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The town of Anaconda was built by Marcus Daly for the purpose of smelting ore from his Anaconda Copper Mine. Courtesy of the University of Montana - Maureen and Mike Mansfield Library via Big Sky Country Digital Network.

Historically, Montana’s natural resources have formed the basis of its economy. Mining brought in secondary industries like smelters, cement plants, construction, utilities, heavy equipment, and transportation. Unfortunately, these industries damaged the environment. Many Anaconda Mining Company ventures, including the smelters in Black Eagle and Anaconda, along with the Silver Bow Creek/Butte Area, were named Superfund (or abandoned hazardous waste) cleanup sites in the early 1980s by the Environmental Protection Agency. Libby was named a Superfund site because of asbestos mining, while East Helena earned the same designation because of the smelting conducted there by the American Smelting and Refining Company (ASARCO). Environmental abuses, such as the Berkeley Pit, had a major impact on Montana's 1972 Constitution, which features very strong legal language granting its citizens the right to a clean and healthful environment.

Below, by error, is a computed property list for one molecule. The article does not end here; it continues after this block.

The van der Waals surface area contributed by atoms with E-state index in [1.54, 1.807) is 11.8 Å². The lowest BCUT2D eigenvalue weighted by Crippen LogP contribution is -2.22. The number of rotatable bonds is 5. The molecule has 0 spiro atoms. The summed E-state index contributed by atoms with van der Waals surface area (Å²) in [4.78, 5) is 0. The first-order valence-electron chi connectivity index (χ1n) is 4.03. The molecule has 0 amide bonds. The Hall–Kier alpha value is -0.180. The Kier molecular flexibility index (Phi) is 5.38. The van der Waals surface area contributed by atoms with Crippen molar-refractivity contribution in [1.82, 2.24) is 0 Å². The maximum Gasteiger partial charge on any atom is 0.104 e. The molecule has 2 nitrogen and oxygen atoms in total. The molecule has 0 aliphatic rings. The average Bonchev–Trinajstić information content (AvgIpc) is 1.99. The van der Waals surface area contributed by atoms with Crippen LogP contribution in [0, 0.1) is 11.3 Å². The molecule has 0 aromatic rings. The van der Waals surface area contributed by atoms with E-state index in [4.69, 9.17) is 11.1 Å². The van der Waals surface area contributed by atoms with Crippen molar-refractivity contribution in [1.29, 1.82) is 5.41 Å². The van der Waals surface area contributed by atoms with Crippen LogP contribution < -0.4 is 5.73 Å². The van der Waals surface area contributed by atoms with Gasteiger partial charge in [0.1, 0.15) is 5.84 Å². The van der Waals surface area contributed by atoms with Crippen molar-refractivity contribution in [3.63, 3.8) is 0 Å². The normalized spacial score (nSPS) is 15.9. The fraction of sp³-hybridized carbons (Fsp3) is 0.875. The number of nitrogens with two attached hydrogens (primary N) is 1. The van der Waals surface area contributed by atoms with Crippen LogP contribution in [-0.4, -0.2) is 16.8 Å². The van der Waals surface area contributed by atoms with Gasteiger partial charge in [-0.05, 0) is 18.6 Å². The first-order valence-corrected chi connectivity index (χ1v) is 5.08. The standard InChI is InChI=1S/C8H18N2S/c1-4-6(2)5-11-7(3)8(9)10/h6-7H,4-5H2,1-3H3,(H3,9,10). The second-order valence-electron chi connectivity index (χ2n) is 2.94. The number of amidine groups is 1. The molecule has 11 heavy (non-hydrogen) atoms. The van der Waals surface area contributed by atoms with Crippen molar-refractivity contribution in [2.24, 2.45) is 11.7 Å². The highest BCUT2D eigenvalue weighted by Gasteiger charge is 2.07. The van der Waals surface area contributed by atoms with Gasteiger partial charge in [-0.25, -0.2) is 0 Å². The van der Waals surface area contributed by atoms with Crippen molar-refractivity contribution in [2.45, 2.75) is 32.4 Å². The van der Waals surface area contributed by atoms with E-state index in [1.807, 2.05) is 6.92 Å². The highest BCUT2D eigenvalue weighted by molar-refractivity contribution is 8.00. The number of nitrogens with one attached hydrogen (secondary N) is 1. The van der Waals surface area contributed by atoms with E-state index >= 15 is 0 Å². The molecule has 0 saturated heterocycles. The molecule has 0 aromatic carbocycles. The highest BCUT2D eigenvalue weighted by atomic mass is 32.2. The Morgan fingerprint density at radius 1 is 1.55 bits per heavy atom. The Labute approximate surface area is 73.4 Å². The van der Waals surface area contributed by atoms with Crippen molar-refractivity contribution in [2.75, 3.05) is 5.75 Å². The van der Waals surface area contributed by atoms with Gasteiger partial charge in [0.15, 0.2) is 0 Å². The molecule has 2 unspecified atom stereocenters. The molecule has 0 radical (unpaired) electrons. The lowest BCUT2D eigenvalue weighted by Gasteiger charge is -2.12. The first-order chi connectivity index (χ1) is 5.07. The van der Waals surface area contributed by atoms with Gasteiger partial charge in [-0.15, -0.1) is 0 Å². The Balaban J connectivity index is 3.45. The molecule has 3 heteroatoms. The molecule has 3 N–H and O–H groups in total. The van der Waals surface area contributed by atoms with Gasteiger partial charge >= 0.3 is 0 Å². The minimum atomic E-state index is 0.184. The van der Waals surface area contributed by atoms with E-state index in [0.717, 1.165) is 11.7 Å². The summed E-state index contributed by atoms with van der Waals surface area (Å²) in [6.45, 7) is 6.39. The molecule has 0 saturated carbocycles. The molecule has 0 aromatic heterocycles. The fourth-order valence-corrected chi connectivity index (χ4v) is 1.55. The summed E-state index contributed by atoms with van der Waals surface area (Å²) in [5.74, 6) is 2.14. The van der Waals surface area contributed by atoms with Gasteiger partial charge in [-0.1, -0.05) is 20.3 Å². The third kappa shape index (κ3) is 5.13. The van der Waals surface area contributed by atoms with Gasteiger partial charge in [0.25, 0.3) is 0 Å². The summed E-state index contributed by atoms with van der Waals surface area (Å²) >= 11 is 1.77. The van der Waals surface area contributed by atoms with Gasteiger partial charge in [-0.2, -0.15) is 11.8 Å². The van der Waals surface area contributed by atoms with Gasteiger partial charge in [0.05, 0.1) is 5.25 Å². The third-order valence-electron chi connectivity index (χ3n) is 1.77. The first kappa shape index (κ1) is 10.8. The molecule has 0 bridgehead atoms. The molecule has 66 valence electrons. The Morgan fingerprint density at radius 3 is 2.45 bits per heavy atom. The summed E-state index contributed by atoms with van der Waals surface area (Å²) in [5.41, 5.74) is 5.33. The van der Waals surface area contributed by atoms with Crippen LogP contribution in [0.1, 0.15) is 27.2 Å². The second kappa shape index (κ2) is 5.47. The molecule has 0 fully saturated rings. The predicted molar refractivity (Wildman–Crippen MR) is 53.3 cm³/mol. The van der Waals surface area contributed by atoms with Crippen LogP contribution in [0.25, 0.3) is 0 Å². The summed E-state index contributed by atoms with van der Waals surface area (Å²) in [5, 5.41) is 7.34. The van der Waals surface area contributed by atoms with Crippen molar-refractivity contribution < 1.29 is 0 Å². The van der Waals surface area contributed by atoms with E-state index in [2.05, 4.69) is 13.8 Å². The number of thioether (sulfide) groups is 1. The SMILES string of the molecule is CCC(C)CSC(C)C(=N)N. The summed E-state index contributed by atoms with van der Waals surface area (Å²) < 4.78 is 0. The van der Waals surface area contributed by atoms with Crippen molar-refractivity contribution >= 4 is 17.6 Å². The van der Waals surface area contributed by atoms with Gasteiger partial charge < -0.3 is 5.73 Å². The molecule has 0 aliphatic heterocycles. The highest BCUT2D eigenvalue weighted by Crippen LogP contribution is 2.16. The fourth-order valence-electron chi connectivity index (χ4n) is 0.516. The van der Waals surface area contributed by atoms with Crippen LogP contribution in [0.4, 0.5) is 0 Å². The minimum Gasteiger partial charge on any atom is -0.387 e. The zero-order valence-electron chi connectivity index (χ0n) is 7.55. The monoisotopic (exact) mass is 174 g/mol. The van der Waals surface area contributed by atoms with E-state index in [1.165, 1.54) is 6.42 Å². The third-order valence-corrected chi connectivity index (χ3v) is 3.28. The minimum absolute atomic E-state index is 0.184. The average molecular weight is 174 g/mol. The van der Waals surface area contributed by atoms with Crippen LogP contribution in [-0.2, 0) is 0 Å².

Montana's mining sector transformed its cultural and political history. The Copper Kings’ money influenced state politics heavily and even the location of the capital city. Women, who were allowed to file mining claims and hold their own property, helped Montana elect the first woman to Congress, Jeannette Rankin, in 1916. Jobs drew people to Montana who built and diversified its communities.